Continue reading “The Abuser Provokes His Children to Wrath — Sermon by Ps Jeff Crippen”

The Abuser Uses Language to Establish Himself on the “High Ground”

Gen 3:1 “Now the serpent was more crafty than any other beast of the field that the LORD God had made. He said to the woman, “Did God actually say, ‘You shall not eat of any tree in the garden’?”

The wicked talk “down” to those they are trying to control and to do this, they very often open up their deceptive assault with words that are designed to establish them on the “high ground.” To make them appear superior – morally, spiritually, intellectually, superior. We are wise if we recognize this tactic. Let me try to explain and illustrate what this business looks like. Many of you will know exactly what I am talking about.

In order to shut down their target – to silence them and bring them into submission – the power and control hungry abuser will speak or write in such a way that he appears to be wiser, more loving, kinder, more godly, and purer in his motives than his target. All for the purpose of making his victim doubt herself, lose her confidence, place blame and guilt and shame upon her, even though in reality everything he is saying is a lie. Here are some real examples of this nastiness in action. The first one was targeted at me, and I have shared it before. It was written by a wicked man parading as an eminent “saint” in the church who was trying to shut me up after I had exposed evil in an organization our church used to belong to. Listen to him speak in his air of superiority:

Continue reading “The Abuser Uses Language to Establish Himself on the “High Ground””

Bow Down — The Abuser’s Command – sermon by Ps Jeff Crippen

Bow Down — The Abuser’s Command
Sermon 4 from the series:  The Psychology and Methods of Sin
A 21 sermon series on domestic violence and abuse
First given on August 15, 2010
Sermon Text:  Esther 3:5

“When we are honest, we come to the humbling realization that in each abuser is a piece of us.  Jesus recognized this when he stated that anyone who was angry with his brother has committed murder in the heart (Matthew 5:22). Here Christ eradicates any subtle distinctions we might make between degrees of violence as a way of defending our own violent thoughts or actions. Jesus cuts through to the spawning ground of violence: the human heart. Thus, the fundamental issue of violence is not one of actions but one of the condition of the heart. Until this heart condition is changed, violence will continue its ‘dynamic of growth which condemns it to increase.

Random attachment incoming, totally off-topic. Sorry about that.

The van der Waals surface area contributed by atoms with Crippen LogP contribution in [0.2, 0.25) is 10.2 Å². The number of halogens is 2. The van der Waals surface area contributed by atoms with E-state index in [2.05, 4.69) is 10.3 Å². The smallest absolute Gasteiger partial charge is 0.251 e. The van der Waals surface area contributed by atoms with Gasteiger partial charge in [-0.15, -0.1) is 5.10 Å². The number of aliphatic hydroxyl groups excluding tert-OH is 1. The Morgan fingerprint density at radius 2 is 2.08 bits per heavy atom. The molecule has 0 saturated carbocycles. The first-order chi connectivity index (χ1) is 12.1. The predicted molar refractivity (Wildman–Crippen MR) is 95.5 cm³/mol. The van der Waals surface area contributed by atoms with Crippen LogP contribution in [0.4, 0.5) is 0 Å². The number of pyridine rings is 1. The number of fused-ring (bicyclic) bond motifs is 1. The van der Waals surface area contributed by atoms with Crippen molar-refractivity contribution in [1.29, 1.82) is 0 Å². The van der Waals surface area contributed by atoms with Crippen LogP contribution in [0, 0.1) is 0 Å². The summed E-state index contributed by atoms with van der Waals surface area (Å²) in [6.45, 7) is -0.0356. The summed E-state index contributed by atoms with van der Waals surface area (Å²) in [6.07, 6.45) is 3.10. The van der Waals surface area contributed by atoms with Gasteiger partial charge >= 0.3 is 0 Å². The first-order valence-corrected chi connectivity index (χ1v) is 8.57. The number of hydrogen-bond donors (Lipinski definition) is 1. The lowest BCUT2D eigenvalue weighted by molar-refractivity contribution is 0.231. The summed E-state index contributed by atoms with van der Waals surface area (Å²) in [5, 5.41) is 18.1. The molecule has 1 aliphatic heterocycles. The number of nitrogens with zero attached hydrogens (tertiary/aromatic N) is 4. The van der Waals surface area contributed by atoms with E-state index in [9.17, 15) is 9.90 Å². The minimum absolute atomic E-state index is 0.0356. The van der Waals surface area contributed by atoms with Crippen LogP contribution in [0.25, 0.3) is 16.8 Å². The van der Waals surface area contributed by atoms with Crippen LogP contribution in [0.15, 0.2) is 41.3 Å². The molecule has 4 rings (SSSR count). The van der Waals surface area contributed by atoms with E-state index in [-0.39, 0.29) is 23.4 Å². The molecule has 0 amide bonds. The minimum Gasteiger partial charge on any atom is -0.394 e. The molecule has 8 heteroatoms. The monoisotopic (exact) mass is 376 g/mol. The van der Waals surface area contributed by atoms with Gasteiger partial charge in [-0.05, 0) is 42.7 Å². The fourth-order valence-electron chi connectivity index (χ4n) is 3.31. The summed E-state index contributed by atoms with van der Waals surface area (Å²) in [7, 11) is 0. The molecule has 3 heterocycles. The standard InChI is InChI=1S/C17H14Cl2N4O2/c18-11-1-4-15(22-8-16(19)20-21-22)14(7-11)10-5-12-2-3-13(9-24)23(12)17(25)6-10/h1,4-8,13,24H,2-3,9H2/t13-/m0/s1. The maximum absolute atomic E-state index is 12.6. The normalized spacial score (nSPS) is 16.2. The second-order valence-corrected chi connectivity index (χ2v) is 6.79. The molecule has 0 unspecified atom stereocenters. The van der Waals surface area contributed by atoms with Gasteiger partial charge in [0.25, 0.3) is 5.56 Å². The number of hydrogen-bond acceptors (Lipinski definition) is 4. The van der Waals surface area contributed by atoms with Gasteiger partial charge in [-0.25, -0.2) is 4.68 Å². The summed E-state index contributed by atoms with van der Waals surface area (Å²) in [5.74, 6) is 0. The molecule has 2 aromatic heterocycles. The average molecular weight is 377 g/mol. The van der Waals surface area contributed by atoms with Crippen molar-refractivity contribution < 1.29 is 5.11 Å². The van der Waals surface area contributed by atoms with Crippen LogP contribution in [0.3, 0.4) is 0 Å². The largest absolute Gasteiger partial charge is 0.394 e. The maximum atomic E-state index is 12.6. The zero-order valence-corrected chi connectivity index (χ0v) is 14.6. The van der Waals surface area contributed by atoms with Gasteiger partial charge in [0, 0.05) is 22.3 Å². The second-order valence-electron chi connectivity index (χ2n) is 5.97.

The church’s failure to effectively confront the problem of wife abuse [and, we add – the church’s failure to confront the problem of the abusive, power-seeking, deceptive wolf among the sheep who is so often also an abuser of his wife and children] more than being just a reflection of a fundamental disregard for women or a fear of any challenge to a patriarchal system, is a reflection of the failure to recognize evil for what it is. Before Satan can be defeated, he must be identified. And, once identified, he must be fought on spiritual ground. The problem of wife abuse is not one of feminism, secular humanism, or a lack of headship in the home. It is the problem of evil – unseen and unopposed.” [Battered Into Submission: The Tragedy of Wife Abuse in the Christian Home, by James and Phyliis Alsdurf]

Continue reading “Bow Down — The Abuser’s Command – sermon by Ps Jeff Crippen”

More Weapons in the Enemy’s Arsenal – Sermon by Ps. Crippen

More Weapons in the Enemy’s Arsenal
Sermon 3 from the series:  The Psychology and Methods of Sin